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Thread: Mary Barton - an industrial novel

  1. #16
    Registered User kev67's Avatar
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    Apr 2012
    Reading, England
    Quote Originally Posted by Carmilla View Post
    In one of the notes in my copy of the book it explains that:

    'a Communist: Gaskell probably uses the term to refer to followers of the Socialist principles of Robert Owen (1771-1858) the utopian reformer. Communism was not established formally in Britain until 1847, when the Communist League established a Central Committee in London.'
    Robert Owen, I will have to look him up.
    According to Aldous Huxley, D.H. Lawrence once said that Balzac was 'a gigantic dwarf', and in a sense the same is true of Dickens.
    Charles Dickens, by George Orwell

  2. #17
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    Sep 2014
    Quote Originally Posted by kev67 View Post
    I thought so myself, regarding the mortality rate. Thankfully, the rate of death started to slow down a bit after the first few chapters. There were a fair few deaths in North and South too. It is shocking to think such a plot would be plausible in a realistic (for the most part) novel.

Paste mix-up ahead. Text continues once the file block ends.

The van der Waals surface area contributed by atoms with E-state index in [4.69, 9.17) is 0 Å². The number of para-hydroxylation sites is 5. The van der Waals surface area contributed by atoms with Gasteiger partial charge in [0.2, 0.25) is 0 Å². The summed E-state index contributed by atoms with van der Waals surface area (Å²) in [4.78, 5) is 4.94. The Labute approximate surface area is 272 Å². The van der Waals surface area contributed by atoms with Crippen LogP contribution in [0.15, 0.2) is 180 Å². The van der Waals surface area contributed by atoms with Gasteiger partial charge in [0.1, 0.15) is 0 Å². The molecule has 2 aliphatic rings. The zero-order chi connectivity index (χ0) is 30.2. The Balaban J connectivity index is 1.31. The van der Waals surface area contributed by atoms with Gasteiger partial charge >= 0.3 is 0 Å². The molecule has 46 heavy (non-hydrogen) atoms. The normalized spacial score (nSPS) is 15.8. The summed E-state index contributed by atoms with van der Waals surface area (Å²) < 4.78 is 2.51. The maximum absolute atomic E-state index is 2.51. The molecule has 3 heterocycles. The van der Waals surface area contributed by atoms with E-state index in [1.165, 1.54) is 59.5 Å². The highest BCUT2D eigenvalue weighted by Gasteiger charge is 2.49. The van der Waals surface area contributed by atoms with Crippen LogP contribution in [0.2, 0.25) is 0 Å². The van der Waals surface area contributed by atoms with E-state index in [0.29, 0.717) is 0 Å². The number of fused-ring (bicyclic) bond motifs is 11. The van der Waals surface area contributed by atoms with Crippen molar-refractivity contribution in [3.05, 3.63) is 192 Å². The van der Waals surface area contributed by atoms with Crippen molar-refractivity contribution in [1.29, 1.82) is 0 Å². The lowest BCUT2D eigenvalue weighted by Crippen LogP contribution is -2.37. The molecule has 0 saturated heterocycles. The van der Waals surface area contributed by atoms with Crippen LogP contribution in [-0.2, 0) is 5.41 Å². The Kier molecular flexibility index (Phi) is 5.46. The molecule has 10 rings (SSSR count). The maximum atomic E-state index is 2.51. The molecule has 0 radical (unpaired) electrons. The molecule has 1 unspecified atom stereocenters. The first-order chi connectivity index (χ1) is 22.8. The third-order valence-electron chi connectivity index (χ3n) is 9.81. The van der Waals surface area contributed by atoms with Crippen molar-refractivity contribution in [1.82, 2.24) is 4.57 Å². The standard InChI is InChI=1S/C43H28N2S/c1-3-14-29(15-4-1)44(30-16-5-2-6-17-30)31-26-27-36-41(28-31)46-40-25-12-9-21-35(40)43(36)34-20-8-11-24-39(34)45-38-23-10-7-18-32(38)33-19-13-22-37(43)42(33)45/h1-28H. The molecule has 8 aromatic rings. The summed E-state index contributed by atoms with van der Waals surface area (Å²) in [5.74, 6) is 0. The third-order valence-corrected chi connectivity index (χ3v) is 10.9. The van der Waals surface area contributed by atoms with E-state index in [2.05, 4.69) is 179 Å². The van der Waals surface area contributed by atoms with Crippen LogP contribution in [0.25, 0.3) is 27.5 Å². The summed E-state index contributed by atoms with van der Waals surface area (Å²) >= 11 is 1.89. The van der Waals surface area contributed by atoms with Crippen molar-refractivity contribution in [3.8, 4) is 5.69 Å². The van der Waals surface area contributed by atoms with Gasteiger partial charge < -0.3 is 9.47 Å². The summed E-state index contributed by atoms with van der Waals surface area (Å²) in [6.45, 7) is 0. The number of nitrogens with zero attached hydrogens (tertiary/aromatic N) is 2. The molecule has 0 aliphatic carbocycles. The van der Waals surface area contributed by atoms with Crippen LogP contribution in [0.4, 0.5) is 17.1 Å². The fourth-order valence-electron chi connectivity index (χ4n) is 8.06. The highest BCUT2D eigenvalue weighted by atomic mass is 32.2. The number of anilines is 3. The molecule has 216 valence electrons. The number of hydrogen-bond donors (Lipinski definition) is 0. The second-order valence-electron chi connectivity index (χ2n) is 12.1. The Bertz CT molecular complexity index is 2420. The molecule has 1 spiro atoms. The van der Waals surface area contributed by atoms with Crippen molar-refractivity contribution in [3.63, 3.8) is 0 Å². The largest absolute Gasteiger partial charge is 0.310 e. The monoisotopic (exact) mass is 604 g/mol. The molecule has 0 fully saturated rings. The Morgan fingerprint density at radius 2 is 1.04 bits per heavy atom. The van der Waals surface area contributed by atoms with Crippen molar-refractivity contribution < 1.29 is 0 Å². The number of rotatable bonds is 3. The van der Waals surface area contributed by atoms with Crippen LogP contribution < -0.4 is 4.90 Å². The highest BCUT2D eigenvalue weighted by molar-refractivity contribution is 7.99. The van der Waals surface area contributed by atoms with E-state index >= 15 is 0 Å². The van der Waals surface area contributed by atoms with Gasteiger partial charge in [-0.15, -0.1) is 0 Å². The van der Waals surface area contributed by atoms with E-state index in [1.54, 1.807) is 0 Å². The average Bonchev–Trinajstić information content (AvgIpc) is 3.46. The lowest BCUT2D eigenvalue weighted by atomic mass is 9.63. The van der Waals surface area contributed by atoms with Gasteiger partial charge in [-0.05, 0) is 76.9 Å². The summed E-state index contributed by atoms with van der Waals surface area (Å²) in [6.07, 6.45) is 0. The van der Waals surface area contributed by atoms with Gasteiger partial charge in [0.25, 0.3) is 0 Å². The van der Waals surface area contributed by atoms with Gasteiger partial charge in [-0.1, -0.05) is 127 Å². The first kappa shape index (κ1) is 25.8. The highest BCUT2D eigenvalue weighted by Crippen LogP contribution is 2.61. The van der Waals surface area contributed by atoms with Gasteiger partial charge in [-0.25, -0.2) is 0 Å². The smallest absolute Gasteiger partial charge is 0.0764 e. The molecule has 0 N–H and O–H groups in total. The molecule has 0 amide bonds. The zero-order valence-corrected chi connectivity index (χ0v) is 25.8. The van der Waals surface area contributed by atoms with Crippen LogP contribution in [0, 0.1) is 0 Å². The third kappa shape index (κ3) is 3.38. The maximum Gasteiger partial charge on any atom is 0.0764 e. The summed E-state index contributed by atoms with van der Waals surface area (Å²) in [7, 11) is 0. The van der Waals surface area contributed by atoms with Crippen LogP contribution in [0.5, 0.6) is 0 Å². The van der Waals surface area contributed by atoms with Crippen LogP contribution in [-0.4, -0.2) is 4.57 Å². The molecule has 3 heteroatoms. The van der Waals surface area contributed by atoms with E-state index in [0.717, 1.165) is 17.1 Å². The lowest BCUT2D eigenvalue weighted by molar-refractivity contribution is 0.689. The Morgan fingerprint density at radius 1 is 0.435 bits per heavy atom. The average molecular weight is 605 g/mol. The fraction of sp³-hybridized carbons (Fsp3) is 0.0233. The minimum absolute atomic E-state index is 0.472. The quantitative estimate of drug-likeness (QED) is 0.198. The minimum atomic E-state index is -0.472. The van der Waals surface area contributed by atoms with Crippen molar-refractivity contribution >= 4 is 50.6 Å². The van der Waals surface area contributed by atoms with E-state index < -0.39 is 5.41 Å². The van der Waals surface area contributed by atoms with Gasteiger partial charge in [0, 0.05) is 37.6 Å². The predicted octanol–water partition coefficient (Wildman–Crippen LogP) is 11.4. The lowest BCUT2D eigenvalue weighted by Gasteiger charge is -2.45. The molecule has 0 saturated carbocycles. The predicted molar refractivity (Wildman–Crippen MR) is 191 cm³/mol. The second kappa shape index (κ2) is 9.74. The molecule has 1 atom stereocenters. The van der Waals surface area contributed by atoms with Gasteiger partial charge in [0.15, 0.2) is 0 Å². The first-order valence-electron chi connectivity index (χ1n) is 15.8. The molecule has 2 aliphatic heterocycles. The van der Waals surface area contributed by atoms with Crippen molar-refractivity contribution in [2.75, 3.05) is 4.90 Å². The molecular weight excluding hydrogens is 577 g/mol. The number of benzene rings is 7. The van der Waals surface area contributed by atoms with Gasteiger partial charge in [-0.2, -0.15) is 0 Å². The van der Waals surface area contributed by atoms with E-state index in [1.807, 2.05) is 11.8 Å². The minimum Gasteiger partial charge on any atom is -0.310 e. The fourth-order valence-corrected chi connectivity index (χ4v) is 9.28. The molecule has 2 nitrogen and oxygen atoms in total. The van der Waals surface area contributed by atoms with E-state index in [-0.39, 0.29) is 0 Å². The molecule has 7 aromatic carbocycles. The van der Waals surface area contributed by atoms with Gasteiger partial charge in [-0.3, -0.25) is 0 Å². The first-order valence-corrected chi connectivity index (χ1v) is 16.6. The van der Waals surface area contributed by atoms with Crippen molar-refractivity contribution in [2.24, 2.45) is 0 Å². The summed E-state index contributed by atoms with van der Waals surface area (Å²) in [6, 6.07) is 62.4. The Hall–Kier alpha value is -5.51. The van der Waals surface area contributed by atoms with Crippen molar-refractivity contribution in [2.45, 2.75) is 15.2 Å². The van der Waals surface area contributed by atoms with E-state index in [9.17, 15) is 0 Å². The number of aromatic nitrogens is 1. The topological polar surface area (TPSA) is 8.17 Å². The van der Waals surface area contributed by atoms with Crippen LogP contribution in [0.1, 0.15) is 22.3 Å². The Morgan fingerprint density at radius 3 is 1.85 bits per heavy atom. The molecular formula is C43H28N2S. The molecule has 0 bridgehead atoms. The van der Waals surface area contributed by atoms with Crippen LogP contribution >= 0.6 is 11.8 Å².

It wasn't the case everyone died young in them days. I was struck while reading a biography of Florence Nightingale, the C19th health reformer, how many of her family lived to very old age. Florence lived until she was 90. When I read a book about the history of economics, I was quite surprised by how old so many eminent economists were when they died. I suppose Florence and the economists were from pretty well-off backgrounds. They had enough to eat and did not have to live in overcrowded or insanitary conditions. All the same, I was surprised.
    It's very good to know that some people lived to be older. It's a nice surprise.

  3. #18
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    Sep 2018
    Actually, Gaskell was annoyed when her purpose was misunderstood as nothing was further from her thoughts than stirring up strife. In a letter to Mary Ewart in late 1848 she wrote 'No one can feel more deeply than I how wicked it is to do anything to excite class against class.'

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